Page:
Here’s a cold, hard truth: Your employees are looking for other jobs. In CEO Kathleen Quinn Votaw’s new book, Solve the People Puzzle: How High Growth Companies Attract and Retain Top Talent, she reminds employers that their employees are continuously looking for other jobs or being approached by recruiters. In fact, according to a 2015 Career Builder survey, three out of four employed workers are open to or actively looking for new career opportunities.
Your Employees Are Looking — Or Being Looked at by Competitors
This reality can be hard for many employers to stomach. Even if you think you have a great work environment and happy employees, the likelihood is that some of them are not telling you what they are really thinking. But ignoring the fact that the majority of your employees have their resumes up on LinkedIn and have likely been contacted by recruiters or headhunters will only land you in trouble. Too many executives focus only on recruiting for open positions and neglect the fact that EVERY position in the company is ultimately vulnerable.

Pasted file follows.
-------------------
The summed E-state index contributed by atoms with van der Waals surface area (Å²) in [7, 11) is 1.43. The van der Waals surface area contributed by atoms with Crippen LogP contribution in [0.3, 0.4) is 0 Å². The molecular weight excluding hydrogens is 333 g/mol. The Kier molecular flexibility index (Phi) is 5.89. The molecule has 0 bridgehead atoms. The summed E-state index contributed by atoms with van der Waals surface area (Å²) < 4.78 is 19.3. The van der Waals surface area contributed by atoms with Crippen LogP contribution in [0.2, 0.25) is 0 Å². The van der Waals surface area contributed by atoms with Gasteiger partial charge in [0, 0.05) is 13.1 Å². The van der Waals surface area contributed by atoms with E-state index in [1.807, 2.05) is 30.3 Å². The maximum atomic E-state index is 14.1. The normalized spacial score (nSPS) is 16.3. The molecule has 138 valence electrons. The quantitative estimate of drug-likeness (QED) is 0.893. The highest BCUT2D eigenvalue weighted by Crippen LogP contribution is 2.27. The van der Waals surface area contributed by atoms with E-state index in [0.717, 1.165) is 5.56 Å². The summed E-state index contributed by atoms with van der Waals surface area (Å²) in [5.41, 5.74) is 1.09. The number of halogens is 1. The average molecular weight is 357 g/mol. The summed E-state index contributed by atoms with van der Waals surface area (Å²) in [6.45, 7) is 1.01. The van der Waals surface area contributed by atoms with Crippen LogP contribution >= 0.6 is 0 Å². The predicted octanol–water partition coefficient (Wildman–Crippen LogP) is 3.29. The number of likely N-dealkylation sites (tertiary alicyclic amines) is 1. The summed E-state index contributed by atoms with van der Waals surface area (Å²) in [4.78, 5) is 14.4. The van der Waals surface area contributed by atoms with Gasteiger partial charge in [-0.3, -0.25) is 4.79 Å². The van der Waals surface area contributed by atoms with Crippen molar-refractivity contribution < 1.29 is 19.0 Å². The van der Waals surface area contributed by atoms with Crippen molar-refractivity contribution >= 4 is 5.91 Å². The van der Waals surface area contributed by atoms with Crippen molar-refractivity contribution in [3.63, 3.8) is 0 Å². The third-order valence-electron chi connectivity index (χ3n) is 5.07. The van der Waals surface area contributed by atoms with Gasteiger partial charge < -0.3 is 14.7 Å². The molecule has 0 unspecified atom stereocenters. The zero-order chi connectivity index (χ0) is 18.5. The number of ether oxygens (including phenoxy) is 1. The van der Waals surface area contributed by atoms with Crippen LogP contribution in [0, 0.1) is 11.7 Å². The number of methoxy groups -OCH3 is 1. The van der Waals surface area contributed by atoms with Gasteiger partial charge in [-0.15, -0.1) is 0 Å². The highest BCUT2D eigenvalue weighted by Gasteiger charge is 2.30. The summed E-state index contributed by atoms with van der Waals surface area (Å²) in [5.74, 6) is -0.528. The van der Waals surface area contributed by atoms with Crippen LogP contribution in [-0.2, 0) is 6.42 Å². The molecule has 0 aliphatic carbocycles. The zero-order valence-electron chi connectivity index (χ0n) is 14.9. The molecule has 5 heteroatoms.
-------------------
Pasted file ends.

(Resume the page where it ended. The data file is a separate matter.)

Encouraging Employee Communication
Once you’ve accepted the fact that your employees are looking for other jobs, what can you do about it? First of all, you should constantly be thinking, “How am I treating my people, and what can I do to make them happy?” The very best way to retain your valued employees is to figure out what makes them happy in their job – and the best way to figure that out is to ASK THEM. Instead of holing up in a conference room to discuss the issue with other executives, you should be out in the office actually talking to people and finding out what they like and don’t like about their jobs.
What if your employees actually felt comfortable coming to you and saying, “I don’t feel like I’m being challenged” or “I think my skills could be better put to use in another capacity” or “I don’t feel like my work here is valued.” As an employer, you need to be courageous and allow yourself to be open to these conversations–your employees need to know they can say these things without fear of retribution. And then you need to thoughtfully consider what the right approach should be. In some cases, you might have a different role in your company that would be a better match. In other cases, it might open the door for an honest conversation about how the employee can transition out of your company and into a more suitable role somewhere else. Ultimately, it’s to no one’s advantage to have unhappy employees with one foot out the door.
Next week, we’ll share more from Kathleen’s book about why employees quit and what you can do about it. In the meantime, though, if you are ready to see all of these great insights in one place, you can purchase your copy of Solve the People Puzzle here.